Richard Ivey Building 3341
- Private Equity
- Public Policy
- International Trade and Investment
- Cultural Industries
- Applied Microeconomics
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Assistant Professor, Business, Economics and Public Policy
Isaac Holloway is an Assistant Professor in the Business, Economics, and Public Policy group at Ivey Business School. His research is primarily focused on the interaction between firm characteristics and strategies and the macro environment in international markets. Applications include work in the areas of motion pictures, private equity, commercial services, and Chinese outward investment.
Before joining Ivey in 2015, Holloway was an Assistant Professor in the School of Economics and Management at Tsinghua University, in Beijing, and a Visiting Assistant Professor at the University of British Columbia's Sauder School of Business. He received his Ph.D. in Business Administration (business economics) from Sauder in 2012.
- Global Macroeconomics for Managers
- Ph.D. (Strategy and Business Economics), University of British Columbia
- MA (Economics), University of British Columbia
- B.Sc. (Mathematics), University of British Columbia
Recent Refereed Articles
2016, "Learning via Sequential Market Entry: Evidence from International Releases of U.S. Movies", Journal of International Economics, January 104: 104 - 121.
Abstract: Most U.S. movies are not distributed simultaneously to all of their foreign markets and many do not recoup the costs of market entry. In theory, sequential entry allows distributors to learn about their movies' quality from performance in successive markets. I find empirical evidence consistent with recent trade models of learning about export profitability: a one-standard-deviation increase in the update to expected box-office revenues from the previous round is associated with an increase in the probability of entry to a given market of approximately 20%. This effect is robust to controls for other potential determinants of entry, including extended gravity, seasonality of demand, and competition from local and imported pictures.
Link(s) to publication:
Holloway, I.R., Lee, H.S., Shen, T.,
2016, "Private Equity Firm Heterogeneity and Cross-Border Acquisitions", International Review of Economics and Finance, July 44: 118 - 144.
Abstract: We study the global competition among private equity (PE) buyout firms. Using a detailed database of PE firm characteristics, we investigate how PE firm heterogeneity across strategy and performance affects the volume of global acquisitions. A one-standard-deviation increase in a firm's average internal rate of return is associated with an approximate doubling of the number of deals in any given country. We also find that transaction costs associated with geographic, cultural, and administrative distance matter to different degrees across PE firms, and that these differences are related to the strategic profiles of the firms.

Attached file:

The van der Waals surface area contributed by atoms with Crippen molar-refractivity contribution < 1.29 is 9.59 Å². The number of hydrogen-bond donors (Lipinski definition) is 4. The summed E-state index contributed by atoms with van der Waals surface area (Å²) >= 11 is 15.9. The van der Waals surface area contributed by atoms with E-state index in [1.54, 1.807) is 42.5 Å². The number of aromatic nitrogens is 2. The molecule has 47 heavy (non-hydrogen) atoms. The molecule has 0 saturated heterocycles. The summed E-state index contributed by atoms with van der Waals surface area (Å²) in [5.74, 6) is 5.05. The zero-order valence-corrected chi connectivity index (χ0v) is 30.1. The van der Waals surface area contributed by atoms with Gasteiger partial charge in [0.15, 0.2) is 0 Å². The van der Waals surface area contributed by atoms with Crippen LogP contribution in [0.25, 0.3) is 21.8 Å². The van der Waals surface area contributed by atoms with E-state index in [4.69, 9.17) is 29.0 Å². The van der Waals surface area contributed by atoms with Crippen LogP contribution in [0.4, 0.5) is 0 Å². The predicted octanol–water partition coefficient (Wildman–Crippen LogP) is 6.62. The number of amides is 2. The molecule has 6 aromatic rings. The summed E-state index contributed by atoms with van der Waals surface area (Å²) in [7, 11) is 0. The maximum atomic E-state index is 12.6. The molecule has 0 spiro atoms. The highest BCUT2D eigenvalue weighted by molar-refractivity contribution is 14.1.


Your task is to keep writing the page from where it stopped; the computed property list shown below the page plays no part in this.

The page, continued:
Link(s) to publication:
2014, "Foreign Entry, Quality, and Cultural Distance: Product-Level Evidence from U.S. Movie Exports", Review of World Economics, May 150(2): 371 - 392.
Abstract: This paper investigates the effect of quality on foreign entry using data on international movie exports and direct and revealed measures of movie quality. Strict quality sorting is predicted by a model of firm heterogeneity. An alternative model is random entry, in which entry decisions are independent of the movie’s quality. I develop a discrete choice model that allows for both of these extremes as special cases, and use graphical techniques and simulations to compare their predictions to the data. I then use regression analysis to estimate the effect of quality on the propensity to enter foreign markets. A one-standard-deviation increase in quality increases the probability of entry by 25–50 %. Systematic differences in taste for different genre types are used to estimate a measure of cultural distance between countries. Movies in “culturally dependent” genres are less likely to enter foreign markets and their probability of entry is less sensitive to quality. The cultural distance measure enters a gravity equation of US bilateral trade significantly.
Link(s) to publication:
Works in Progress
- “Learning via Sequential Market Entry: Evidence from International Releases of U.S. Movies”
- “Distance and Border Effects for Canadian Trade in Services”
- “Private Equity Firm Heterogeneity and Cross-Border Acquisitions” (with Hoan Soo Lee and Tao Shen)
- “Angel or Devil? The Influence of MNEs from an Emerging Market on Host-Country Corruption” (with Jie Yang)
- Assistant Professor, Tsinghua University (2012-2015)
- Visiting Assistant Professor, University of British Columbia (2014-2015)
- Instructor, University of British Columbia (Spring 2010, Spring 2012)